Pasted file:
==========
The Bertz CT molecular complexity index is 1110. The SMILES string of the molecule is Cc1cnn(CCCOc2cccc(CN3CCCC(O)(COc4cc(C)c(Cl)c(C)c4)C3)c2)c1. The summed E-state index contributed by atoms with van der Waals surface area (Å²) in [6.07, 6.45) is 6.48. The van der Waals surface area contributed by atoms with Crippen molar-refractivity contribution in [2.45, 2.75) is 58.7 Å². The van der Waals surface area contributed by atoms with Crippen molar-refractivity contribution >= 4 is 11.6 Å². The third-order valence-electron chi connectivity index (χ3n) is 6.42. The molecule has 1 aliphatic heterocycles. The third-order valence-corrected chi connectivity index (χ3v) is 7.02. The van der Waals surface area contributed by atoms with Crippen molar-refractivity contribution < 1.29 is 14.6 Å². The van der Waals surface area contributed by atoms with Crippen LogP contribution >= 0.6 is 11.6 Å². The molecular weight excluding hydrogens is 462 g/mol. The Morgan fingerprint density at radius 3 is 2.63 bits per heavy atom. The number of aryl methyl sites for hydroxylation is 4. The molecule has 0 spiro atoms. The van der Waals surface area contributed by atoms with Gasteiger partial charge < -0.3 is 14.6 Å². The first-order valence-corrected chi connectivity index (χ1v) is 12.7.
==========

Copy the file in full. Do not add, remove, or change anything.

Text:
The Bertz CT molecular complexity index is 1110. The SMILES string of the molecule is Cc1cnn(CCCOc2cccc(CN3CCCC(O)(COc4cc(C)c(Cl)c(C)c4)C3)c2)c1. The summed E-state index contributed by atoms with van der Waals surface area (Å²) in [6.07, 6.45) is 6.48. The van der Waals surface area contributed by atoms with Crippen molar-refractivity contribution in [2.45, 2.75) is 58.7 Å². The van der Waals surface area contributed by atoms with Crippen molar-refractivity contribution >= 4 is 11.6 Å². The third-order valence-electron chi connectivity index (χ3n) is 6.42. The molecule has 1 aliphatic heterocycles. The third-order valence-corrected chi connectivity index (χ3v) is 7.02. The van der Waals surface area contributed by atoms with Crippen molar-refractivity contribution < 1.29 is 14.6 Å². The van der Waals surface area contributed by atoms with Crippen LogP contribution >= 0.6 is 11.6 Å². The molecular weight excluding hydrogens is 462 g/mol. The Morgan fingerprint density at radius 3 is 2.63 bits per heavy atom. The number of aryl methyl sites for hydroxylation is 4. The molecule has 0 spiro atoms. The van der Waals surface area contributed by atoms with Gasteiger partial charge < -0.3 is 14.6 Å². The first-order valence-corrected chi connectivity index (χ1v) is 12.7.